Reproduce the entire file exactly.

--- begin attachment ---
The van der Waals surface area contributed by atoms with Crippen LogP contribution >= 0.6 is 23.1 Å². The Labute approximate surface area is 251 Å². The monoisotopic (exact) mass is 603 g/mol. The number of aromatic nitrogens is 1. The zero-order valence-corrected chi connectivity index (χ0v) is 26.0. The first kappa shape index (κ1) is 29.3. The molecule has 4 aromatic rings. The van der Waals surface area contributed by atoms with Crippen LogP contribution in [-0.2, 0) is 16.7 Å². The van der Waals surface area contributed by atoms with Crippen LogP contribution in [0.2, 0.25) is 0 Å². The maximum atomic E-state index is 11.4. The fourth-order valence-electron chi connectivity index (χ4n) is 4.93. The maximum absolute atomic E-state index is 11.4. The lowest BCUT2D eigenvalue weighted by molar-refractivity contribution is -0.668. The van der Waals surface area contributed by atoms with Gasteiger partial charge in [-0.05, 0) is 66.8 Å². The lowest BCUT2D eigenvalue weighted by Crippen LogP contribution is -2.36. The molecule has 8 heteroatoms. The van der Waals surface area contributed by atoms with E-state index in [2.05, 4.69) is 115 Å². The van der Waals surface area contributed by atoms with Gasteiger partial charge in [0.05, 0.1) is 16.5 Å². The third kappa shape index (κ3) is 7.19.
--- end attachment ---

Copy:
The van der Waals surface area contributed by atoms with Crippen LogP contribution >= 0.6 is 23.1 Å². The Labute approximate surface area is 251 Å². The monoisotopic (exact) mass is 603 g/mol. The number of aromatic nitrogens is 1. The zero-order valence-corrected chi connectivity index (χ0v) is 26.0. The first kappa shape index (κ1) is 29.3. The molecule has 4 aromatic rings. The van der Waals surface area contributed by atoms with Crippen LogP contribution in [-0.2, 0) is 16.7 Å². The van der Waals surface area contributed by atoms with Crippen LogP contribution in [0.2, 0.25) is 0 Å². The maximum atomic E-state index is 11.4. The fourth-order valence-electron chi connectivity index (χ4n) is 4.93. The maximum absolute atomic E-state index is 11.4. The lowest BCUT2D eigenvalue weighted by molar-refractivity contribution is -0.668. The van der Waals surface area contributed by atoms with Gasteiger partial charge in [-0.05, 0) is 66.8 Å². The lowest BCUT2D eigenvalue weighted by Crippen LogP contribution is -2.36. The molecule has 8 heteroatoms. The van der Waals surface area contributed by atoms with E-state index in [2.05, 4.69) is 115 Å². The van der Waals surface area contributed by atoms with Gasteiger partial charge in [0.05, 0.1) is 16.5 Å². The third kappa shape index (κ3) is 7.19.